Former Baltimore Mayorpleaded guilty Thursday to four charges of federal conspiracy and tax evasion in the "Healthy Holly" book scandal. In the 11-count indictment unsealed Wednesday, prosecutors said Pugh defrauded purchasers of her self-published "Healthy Holly" children's book series and used the money to fund her mayoral campaign.
Pugh, 69, pleaded not guilty to seven other charges involving wire fraud.
In court on Thursday, Hugh showed little emotion as she admitted to taking $100,000 from a connected businessman under the guise of "Healthy Holly" payments to buy herself a bigger house for entertaining once she became mayor, CBS Baltimore reported. She also admitted to funneling "Healthy Holly" money to her campaign out of fear she'd appear desperate if the public learned she was giving so much money to her campaign.
Pugh faces 35 years in prison. She is set to be sentenced in February.
U.S. Attorney Robert Hur said Pugh's guilty plea shows she betrayed the trust placed in her by the public.
"The city of Baltimore faces many pressing issues and we need dedication and professionalism from our leaders — not fraud and corruption — if we're going to have any hope of fixing these problems," Hur said.
The indictment alleges Pugh conspired to evade taxes on the income received from the sales of "Healthy Holly" books, CBS Baltimore reported. According to the indictment, in tax year 2016, Pugh claimed her taxable income was $31,020 and the tax due was $4,168. In fact, Pugh's taxable income was $322,365, with an income tax due of approximately $102,444.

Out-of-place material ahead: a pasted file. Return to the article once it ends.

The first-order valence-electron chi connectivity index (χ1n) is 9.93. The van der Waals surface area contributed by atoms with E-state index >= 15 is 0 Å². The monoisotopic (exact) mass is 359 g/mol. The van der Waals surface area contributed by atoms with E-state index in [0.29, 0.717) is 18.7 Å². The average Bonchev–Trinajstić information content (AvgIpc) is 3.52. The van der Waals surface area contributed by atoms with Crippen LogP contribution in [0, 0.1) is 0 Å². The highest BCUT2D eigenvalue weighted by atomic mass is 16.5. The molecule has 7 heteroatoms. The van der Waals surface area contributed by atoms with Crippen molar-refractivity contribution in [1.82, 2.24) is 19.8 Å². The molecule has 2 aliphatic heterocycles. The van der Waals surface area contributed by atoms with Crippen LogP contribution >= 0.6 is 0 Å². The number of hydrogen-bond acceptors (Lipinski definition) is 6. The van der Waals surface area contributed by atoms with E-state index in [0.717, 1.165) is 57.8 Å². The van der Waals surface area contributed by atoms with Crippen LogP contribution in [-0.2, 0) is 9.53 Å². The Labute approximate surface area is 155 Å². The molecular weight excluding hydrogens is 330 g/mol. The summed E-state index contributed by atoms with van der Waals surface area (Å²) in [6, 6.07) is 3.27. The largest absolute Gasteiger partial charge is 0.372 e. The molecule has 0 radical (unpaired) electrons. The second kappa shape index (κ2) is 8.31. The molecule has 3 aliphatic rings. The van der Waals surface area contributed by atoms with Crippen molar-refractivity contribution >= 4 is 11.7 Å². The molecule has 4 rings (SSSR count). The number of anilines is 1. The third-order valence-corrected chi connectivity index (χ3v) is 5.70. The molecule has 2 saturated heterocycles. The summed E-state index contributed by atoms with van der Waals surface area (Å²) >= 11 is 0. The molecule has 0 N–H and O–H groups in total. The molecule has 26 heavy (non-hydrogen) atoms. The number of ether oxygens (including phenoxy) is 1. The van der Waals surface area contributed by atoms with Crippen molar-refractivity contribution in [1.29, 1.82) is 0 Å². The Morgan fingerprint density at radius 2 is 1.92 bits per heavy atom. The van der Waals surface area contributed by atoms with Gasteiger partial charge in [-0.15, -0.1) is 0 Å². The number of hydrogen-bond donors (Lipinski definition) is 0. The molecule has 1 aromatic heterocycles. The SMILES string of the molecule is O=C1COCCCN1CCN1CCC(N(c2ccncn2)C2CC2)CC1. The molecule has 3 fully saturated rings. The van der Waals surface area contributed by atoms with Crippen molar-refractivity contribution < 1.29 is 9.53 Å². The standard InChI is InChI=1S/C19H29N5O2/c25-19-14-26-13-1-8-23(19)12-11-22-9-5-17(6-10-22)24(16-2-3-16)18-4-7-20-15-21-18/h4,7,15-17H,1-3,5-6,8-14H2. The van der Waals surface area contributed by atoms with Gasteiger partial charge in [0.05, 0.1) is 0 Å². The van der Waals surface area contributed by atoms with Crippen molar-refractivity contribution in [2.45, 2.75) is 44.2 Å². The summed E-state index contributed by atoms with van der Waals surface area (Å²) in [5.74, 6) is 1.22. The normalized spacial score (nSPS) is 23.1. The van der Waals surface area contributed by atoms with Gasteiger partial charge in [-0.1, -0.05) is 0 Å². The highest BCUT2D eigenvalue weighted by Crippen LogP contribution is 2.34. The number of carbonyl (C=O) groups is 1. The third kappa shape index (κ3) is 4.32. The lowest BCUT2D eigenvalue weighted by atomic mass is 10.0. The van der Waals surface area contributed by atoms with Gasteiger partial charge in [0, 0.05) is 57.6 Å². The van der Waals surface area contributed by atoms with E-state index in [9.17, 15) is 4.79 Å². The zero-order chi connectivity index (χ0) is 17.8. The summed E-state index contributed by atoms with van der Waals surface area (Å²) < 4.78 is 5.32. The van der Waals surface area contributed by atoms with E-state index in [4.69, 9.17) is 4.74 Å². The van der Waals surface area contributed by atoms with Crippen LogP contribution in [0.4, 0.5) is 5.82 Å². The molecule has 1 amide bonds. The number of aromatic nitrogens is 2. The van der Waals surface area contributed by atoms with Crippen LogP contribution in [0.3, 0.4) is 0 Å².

Pugh created false business expenses to offset the "Healthy Holly" income she received, and hid that from the IRS, investigators added. She allegedly did so by issuing "Healthy Holly" checks to Brown for services and products purportedly supplied by his company.
"The indictment alleges that Catherine Pugh betrayed the public's trust. The FBI will continue to diligently work to detect fraud and corruption and hold those who violate this trust accountable," said Jennifer Boone, special agent in charge of the FBI's Baltimore Division.
Pugh, a Democrat, was elected in 2016 and resigned in May after authorities began investigating whether she arranged bulk sales of "Healthy Holly" books to disguise kickbacks for political favors. Federal, state and local probes examined financial arraignments that netted Pugh hundreds of thousands of dollars over the years for her hard-to-find books. They were meant to be provided to schools and day care centers, but it's unclear where tens of thousands of copies ended up.
She took a leave from the mayor's office in early April, due to what her lawyer described as poor health following a bout of pneumonia. Her attorney, Steven Silverman, said then that Pugh was so fragile physically and mentally that she was unable to make "major decisions."
FBI and IRS agents raided her offices, homes and other locations in late April, seizing money transfer receipts, a laptop, compact discs and a $100,000 check from the University of Maryland Medical System to Pugh's "Healthy Holly" company.